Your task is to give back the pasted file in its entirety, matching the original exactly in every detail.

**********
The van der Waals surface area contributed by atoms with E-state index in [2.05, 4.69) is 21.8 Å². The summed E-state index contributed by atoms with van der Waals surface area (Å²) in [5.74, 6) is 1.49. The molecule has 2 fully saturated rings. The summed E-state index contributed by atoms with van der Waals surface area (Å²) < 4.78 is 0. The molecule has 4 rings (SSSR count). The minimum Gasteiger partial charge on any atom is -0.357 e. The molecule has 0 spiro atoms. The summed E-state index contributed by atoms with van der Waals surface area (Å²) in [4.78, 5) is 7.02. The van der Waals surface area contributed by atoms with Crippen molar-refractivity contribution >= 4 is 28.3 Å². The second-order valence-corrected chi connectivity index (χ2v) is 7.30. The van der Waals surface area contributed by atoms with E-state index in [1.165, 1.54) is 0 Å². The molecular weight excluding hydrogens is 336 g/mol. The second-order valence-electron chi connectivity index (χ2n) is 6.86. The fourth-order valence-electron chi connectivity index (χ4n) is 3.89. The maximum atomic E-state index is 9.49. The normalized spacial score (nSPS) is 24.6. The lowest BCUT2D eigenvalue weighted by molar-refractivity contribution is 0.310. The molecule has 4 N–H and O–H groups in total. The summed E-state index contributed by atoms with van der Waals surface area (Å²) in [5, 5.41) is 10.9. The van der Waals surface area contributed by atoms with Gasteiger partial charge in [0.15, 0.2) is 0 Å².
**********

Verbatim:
The van der Waals surface area contributed by atoms with E-state index in [2.05, 4.69) is 21.8 Å². The summed E-state index contributed by atoms with van der Waals surface area (Å²) in [5.74, 6) is 1.49. The molecule has 2 fully saturated rings. The summed E-state index contributed by atoms with van der Waals surface area (Å²) < 4.78 is 0. The molecule has 4 rings (SSSR count). The minimum Gasteiger partial charge on any atom is -0.357 e. The molecule has 0 spiro atoms. The summed E-state index contributed by atoms with van der Waals surface area (Å²) in [4.78, 5) is 7.02. The van der Waals surface area contributed by atoms with Crippen molar-refractivity contribution >= 4 is 28.3 Å². The second-order valence-corrected chi connectivity index (χ2v) is 7.30. The van der Waals surface area contributed by atoms with E-state index in [1.165, 1.54) is 0 Å². The molecular weight excluding hydrogens is 336 g/mol. The second-order valence-electron chi connectivity index (χ2n) is 6.86. The fourth-order valence-electron chi connectivity index (χ4n) is 3.89. The maximum atomic E-state index is 9.49. The normalized spacial score (nSPS) is 24.6. The lowest BCUT2D eigenvalue weighted by molar-refractivity contribution is 0.310. The molecule has 4 N–H and O–H groups in total. The summed E-state index contributed by atoms with van der Waals surface area (Å²) in [5, 5.41) is 10.9. The van der Waals surface area contributed by atoms with Gasteiger partial charge in [0.15, 0.2) is 0 Å².